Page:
Now is the appropriate time to engage on the Cross Island Line

May 23, 2013 by  
Filed under Insights

“Public engagement should start from the point of policy design, and continue even as we implement these policies. At the policy design stage, engaging the public allows us to forge a shared mutual understanding with those who are impacted by these policies. By consulting various stakeholders, policymakers can better take into account their different perspectives and concerns.” – DPM Teo Chee Hean

The doctor says he is going to cut your loved one’s heart. You ask him if there’s a need to do so, how he is going to cut, whether there’s any risks and potential dangers, and if an independent assessment is going to be made. His reply is that he would tell you at an appropriate time. How would you feel? Naturally, you would be worried and want to know what’s happening and whether it’s the right thing to do.

Similarly, the Land Transport Authority (LTA) has announced plans to build the Cross Island Line (CRL), a MRT line that would cut across the Central Catchment Nature Reserve (CCNR), which is known as Singapore’s Green Heart. Nature Society and concerned individuals are asking LTA on the environmental impacts of the line crossing the legally protected Nature Reserve, and if an Environmental Impact Assessment (EIA) would be conducted. LTA says it would conduct an EIA but did not mention when, and adds that it would engage Nature Society at an “appropriate time“. How would you feel?

Route-of-LTAs-proposed-Cross-Island-Line-CRL-through-the-Central-Catchment-Nature-Reserve-by-habitatnews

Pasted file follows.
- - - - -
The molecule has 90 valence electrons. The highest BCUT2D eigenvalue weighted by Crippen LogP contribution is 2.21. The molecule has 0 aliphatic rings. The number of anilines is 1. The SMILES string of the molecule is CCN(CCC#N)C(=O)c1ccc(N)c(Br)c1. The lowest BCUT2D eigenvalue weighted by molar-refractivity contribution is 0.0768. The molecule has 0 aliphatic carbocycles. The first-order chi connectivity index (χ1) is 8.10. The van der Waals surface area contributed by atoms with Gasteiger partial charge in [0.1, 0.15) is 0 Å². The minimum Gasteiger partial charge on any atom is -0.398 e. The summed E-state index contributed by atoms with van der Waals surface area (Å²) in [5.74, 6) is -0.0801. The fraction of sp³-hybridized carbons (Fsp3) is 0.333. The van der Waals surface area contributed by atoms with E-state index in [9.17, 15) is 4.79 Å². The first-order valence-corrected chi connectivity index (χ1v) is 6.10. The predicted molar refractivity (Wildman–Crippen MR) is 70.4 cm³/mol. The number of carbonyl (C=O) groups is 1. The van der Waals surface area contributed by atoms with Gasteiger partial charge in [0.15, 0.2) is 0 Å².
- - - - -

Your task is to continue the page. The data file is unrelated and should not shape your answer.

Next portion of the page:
The appropriate time to engage is NOW. In fact, the most appropriate time for LTA to engage stakeholders is before the announcement of the plan for the CRL to cross CCNR. Unfortunately, LTA did not do so.

As the CRL cuts through the CCNR, which is a sensitive habitat and legally protected Nature Reserve, it is important for LTA to be more proactive and transparent in communicating its actions on this issue. Interested groups should be engaged at this stage before any feasibility and EIA studies are conducted, so as to avoid unnecessary second-guessing and worrying about the impacts.

NOW is the time for LTA to engage Nature Society and interested individuals and groups. Share your plans for the CRL and the EIA. Share, Explain, and Engage Now. Not at an appropriate time.

What Can You Do?

You can send an email to LTA CEO, Mr Chew Hock Yong, at hock_yong_chew@lta.gov.sg and remind him politely that now is the appropriate time to engage stakeholders on the CRL, and ask him to set a date to engage the stakeholders before the feasibility and EIA studies are conducted.

What we need is not an appropriate time, but an exact date and time.

“In the end, our society will be defined not only by what we create, but by what we refuse to destroy.” – John C. Sawhill